Maldives Destination Guide: Getting There

Information on flying to the Maldives is grouped by airlines, alphabetically, that serve the main airport on Male (MLE). Under each airline I give some basic information on which points program you can utilize to get there via that particular carrier.

Aeroflot Have twice weekly service between Moscow (DME) and Male (DME-MLE on Wed and Sat, MLE-DME on Thu and Sun). You can connect on from DME to a multitude of major European (London Heathrow, Paris Charles de Gaulle, Amsterdam Schipol etc), North American (New York Kennedy, Washington DC Dulles, Los Angeles LAX) and Asian (Bangkok, Shanghai, Hong Kong, Tokyo etc) destinations. Aeroflot is a member of the SkyTeam alliance meaning you can use miles from programs such as Delta SkyMiles or AirFrance/KLM FlyingBlue – both of whom are 1:1 transfer partners of American Express Membership rewards. Availability can be checked using a tool like ExpertFlyer, and business class books into O class which may not mean much but is the “standard” business booking class for many SkyTeam partners and means it will be a little easier for the average Delta customer service agent to book. I have not researched availability extensively but it looks like coach is readily available, but not so much in business on the DME-MLE route. But there was some availability so with flexibility this can well work out. Aeroflot use an angled lie-flat seat product in business on a 767 for this route (they use Airbus A330’s with a similar product for the US)

So a great sample itinerary would be a one-stop connection to Maldives from New York flying Aeroflot JFK-DME-MLE for 120,000 Delta SkyMiles (SkyPesos indeed!) in business class or just 60,000 in coach. You could even add a stop-over in Moscow en route.

Air India Serve MLE from a few destinations such as Thiruvananthapuram (TRV), Chennai (MAA) and Bangalore (BLR). Air India are not a member of any alliance and I am not familiar with their program but they are listed as partners with Lufthansa and Singapore Airlines. Now I cannot for the life of me imagining ever using Singapore Airlines miles to fly on Air India (maybe vice versa!) but including this for completeness sake as it may fit a niche. Info on using SQ miles (again an Amex transfer partner) can be found here.

Bangkok Airways (PG) has 4 times a week service from, er, Bangkok to Maldives on an Airbus A319. They have their own frequent flyer program FlyingBonus which has some bank and credit card affiliates but that is likely a very narrow niche. However they do partner up with AirBerlin and Etihad. While again if I had Etihad miles I’d probably want to use them on Etihad itself not Bangkok Airways but that said if I was stuck in Bangkok and it was my only way out it’s an option worth knowing about.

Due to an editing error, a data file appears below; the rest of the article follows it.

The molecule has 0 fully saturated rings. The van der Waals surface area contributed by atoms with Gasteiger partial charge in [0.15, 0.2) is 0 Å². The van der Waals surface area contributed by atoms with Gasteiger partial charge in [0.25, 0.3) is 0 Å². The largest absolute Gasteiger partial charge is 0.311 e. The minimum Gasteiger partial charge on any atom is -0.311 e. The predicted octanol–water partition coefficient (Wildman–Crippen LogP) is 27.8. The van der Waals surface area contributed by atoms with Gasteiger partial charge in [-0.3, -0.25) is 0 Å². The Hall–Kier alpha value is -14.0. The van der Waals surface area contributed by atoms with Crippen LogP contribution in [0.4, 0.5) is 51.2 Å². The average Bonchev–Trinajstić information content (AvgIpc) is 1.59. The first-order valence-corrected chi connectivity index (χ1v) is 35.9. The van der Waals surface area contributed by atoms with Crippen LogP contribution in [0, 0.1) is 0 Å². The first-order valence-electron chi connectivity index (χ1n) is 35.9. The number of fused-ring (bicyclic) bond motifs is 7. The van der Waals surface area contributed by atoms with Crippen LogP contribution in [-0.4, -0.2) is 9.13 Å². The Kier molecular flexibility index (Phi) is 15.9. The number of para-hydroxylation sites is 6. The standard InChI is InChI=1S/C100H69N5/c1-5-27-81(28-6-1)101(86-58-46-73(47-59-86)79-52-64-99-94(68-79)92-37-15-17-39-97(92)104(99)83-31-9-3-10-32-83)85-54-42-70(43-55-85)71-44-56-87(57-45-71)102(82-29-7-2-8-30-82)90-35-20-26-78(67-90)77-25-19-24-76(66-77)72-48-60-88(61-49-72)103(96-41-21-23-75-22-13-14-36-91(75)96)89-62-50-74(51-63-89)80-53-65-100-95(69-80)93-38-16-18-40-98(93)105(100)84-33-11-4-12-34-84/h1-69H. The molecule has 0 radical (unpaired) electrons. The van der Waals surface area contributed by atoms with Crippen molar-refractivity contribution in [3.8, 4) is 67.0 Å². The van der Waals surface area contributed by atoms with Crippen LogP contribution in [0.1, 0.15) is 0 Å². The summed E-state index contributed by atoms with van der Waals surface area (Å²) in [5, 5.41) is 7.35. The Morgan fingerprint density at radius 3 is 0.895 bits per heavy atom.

British Airways fly from London Gatwick three times weekly to MLE. That makes it less ideal for those wanting to connect from the USA as most flights get into London Heathrow, although there are some exceptions primarily in the popular vacation destinations in Florida like Orlando and Tampa. BA use their 3-Class 777 on this route so no first class but they do have an excellent fully flat bed business class product. The big gotcha for BA is the extortionate fuel surcharges that apply on award bookings, regardless of which mileage program you try to book through. Availability is a mixed bag – in off season it is quite accessible with sometime 6 or 7 business class seats available on several flights, but inside the UK school holiday periods such as April and August it is virtually impossible to get an award.

Good availability – sample for two in June 2013

Flight times are nice and see “only” 6 reward seats left!

Ouch! This is where it all goes wrong… 200k PLUS $1,721? Not so free…

Because of the high fuel surcharges and awkward connections from Gatwick I struggle to recommend this option, but it may make sense for some particularly if you live in or around London. Also you can use AA miles to book on BA – the mileage requirements are generally better (the above trip would be just 120k miles round trip from LGW for two people) but the surcharges are about the same.

 

 

Cathay Pacific offers 4 times weekly service between Hong Kong and Male, with flights departing Sunday, Wednesday, Thursday and Saturday in the early evening Hong Kong time, arriving around 9pm local time, and then turning around and arriving back in Hong Kong the following mornings (Monday, Thursday, Friday, Sunday). The route is served with Cathay’s internationally configured Airbus A330-300 planes with their excellent business class product, along with economy plus and regular economy.

Availability is generally very good with 2 seats in business class regularly available (even more as you get closer in if the flights are empty), and several seats in economy plus and coach. BA charge fuel surcharges of around $275 per person round-trip to HKG (in all classes), AA do not.

This provides a great option for one stop service from any of Cathay’s North American gateways (New York/Newark, Chicago, Los Angeles, San Francisco and Vancouver, or even Dallas when American launches service) using AA or BA miles. However AA’s archaic routing rules mean it would require two awards to do a one stop, one from America to Asia and another from Asia to Middle East. Similarly BA miles are priced segment by segment. For this particular routing one of the best options is going to be AA’s “OneWorld” awards. These awards are distance based and allow stopovers. However you do have to incorporate at least two OneWorld carriers not including AA itself. So you could combine with one of the other carriers such as Malaysian or even Qatar to create a great mini round the world trip. By way of example you could fly JFK-HKG-MLE on Cathay with a stopover in Hong Kong and then MLE-DOH-JFK with a stopover in Doha on the way back for just 130,000 AA miles in business class. That is fantastic value! You could even use Avios to add some additional city-hopping around DOH and HKG.